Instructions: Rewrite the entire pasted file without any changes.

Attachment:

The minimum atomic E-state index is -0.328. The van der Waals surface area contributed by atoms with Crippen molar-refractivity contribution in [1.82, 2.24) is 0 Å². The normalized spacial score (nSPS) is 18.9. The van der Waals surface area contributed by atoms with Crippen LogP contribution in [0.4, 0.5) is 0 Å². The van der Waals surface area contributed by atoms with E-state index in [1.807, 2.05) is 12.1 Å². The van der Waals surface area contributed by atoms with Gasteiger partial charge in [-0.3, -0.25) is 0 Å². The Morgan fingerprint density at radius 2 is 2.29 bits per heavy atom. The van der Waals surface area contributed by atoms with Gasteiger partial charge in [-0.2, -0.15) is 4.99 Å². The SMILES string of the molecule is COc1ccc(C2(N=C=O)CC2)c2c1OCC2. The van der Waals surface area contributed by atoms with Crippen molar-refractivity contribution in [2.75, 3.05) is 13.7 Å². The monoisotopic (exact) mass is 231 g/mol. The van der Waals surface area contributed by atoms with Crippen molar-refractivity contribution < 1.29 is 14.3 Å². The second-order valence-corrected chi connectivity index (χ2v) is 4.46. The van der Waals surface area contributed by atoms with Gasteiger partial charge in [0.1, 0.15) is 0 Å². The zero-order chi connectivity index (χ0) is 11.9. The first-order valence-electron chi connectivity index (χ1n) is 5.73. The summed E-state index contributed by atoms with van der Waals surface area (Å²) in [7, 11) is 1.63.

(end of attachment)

The minimum atomic E-state index is -0.328. The van der Waals surface area contributed by atoms with Crippen molar-refractivity contribution in [1.82, 2.24) is 0 Å². The normalized spacial score (nSPS) is 18.9. The van der Waals surface area contributed by atoms with Crippen LogP contribution in [0.4, 0.5) is 0 Å². The van der Waals surface area contributed by atoms with E-state index in [1.807, 2.05) is 12.1 Å². The van der Waals surface area contributed by atoms with Gasteiger partial charge in [-0.3, -0.25) is 0 Å². The Morgan fingerprint density at radius 2 is 2.29 bits per heavy atom. The van der Waals surface area contributed by atoms with Gasteiger partial charge in [-0.2, -0.15) is 4.99 Å². The SMILES string of the molecule is COc1ccc(C2(N=C=O)CC2)c2c1OCC2. The van der Waals surface area contributed by atoms with Crippen molar-refractivity contribution in [2.75, 3.05) is 13.7 Å². The monoisotopic (exact) mass is 231 g/mol. The van der Waals surface area contributed by atoms with Crippen molar-refractivity contribution < 1.29 is 14.3 Å². The second-order valence-corrected chi connectivity index (χ2v) is 4.46. The van der Waals surface area contributed by atoms with Gasteiger partial charge in [0.1, 0.15) is 0 Å². The zero-order chi connectivity index (χ0) is 11.9. The first-order valence-electron chi connectivity index (χ1n) is 5.73. The summed E-state index contributed by atoms with van der Waals surface area (Å²) in [7, 11) is 1.63.